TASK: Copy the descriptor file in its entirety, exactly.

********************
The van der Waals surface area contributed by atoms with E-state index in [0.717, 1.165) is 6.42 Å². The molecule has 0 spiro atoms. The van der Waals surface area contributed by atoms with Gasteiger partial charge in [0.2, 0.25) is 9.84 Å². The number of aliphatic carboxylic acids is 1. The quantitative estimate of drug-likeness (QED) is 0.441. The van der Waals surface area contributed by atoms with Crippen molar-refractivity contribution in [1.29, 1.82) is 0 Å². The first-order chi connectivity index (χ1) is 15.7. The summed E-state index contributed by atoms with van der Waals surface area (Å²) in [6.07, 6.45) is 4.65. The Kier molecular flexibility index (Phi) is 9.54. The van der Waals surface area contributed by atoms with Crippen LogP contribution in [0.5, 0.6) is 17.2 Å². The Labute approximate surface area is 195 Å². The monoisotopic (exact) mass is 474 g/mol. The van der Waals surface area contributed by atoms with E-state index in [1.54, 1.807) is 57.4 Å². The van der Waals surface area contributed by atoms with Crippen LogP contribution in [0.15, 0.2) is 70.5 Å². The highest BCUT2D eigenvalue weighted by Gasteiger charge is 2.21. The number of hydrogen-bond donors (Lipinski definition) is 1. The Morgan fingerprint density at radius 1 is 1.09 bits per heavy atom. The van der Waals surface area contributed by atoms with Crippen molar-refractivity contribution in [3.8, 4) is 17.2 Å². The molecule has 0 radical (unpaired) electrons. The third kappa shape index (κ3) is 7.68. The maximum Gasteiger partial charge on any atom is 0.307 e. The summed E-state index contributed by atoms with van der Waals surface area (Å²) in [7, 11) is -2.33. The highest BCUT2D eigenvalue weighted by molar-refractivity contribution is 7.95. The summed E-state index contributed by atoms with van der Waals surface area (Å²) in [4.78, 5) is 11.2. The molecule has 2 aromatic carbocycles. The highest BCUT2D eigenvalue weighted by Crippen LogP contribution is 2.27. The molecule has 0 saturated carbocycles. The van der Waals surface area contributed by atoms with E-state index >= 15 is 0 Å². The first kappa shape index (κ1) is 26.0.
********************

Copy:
The van der Waals surface area contributed by atoms with E-state index in [0.717, 1.165) is 6.42 Å². The molecule has 0 spiro atoms. The van der Waals surface area contributed by atoms with Gasteiger partial charge in [0.2, 0.25) is 9.84 Å². The number of aliphatic carboxylic acids is 1. The quantitative estimate of drug-likeness (QED) is 0.441. The van der Waals surface area contributed by atoms with Crippen molar-refractivity contribution in [1.29, 1.82) is 0 Å². The first-order chi connectivity index (χ1) is 15.7. The summed E-state index contributed by atoms with van der Waals surface area (Å²) in [6.07, 6.45) is 4.65. The Kier molecular flexibility index (Phi) is 9.54. The van der Waals surface area contributed by atoms with Crippen LogP contribution in [0.5, 0.6) is 17.2 Å². The Labute approximate surface area is 195 Å². The monoisotopic (exact) mass is 474 g/mol. The van der Waals surface area contributed by atoms with E-state index in [1.54, 1.807) is 57.4 Å². The van der Waals surface area contributed by atoms with Crippen LogP contribution in [0.15, 0.2) is 70.5 Å². The highest BCUT2D eigenvalue weighted by Gasteiger charge is 2.21. The number of hydrogen-bond donors (Lipinski definition) is 1. The Morgan fingerprint density at radius 1 is 1.09 bits per heavy atom. The van der Waals surface area contributed by atoms with Crippen molar-refractivity contribution in [3.8, 4) is 17.2 Å². The molecule has 0 radical (unpaired) electrons. The third kappa shape index (κ3) is 7.68. The maximum Gasteiger partial charge on any atom is 0.307 e. The summed E-state index contributed by atoms with van der Waals surface area (Å²) in [7, 11) is -2.33. The highest BCUT2D eigenvalue weighted by molar-refractivity contribution is 7.95. The summed E-state index contributed by atoms with van der Waals surface area (Å²) in [4.78, 5) is 11.2. The molecule has 2 aromatic carbocycles. The highest BCUT2D eigenvalue weighted by Crippen LogP contribution is 2.27. The molecule has 0 saturated carbocycles. The van der Waals surface area contributed by atoms with E-state index >= 15 is 0 Å². The first kappa shape index (κ1) is 26.0.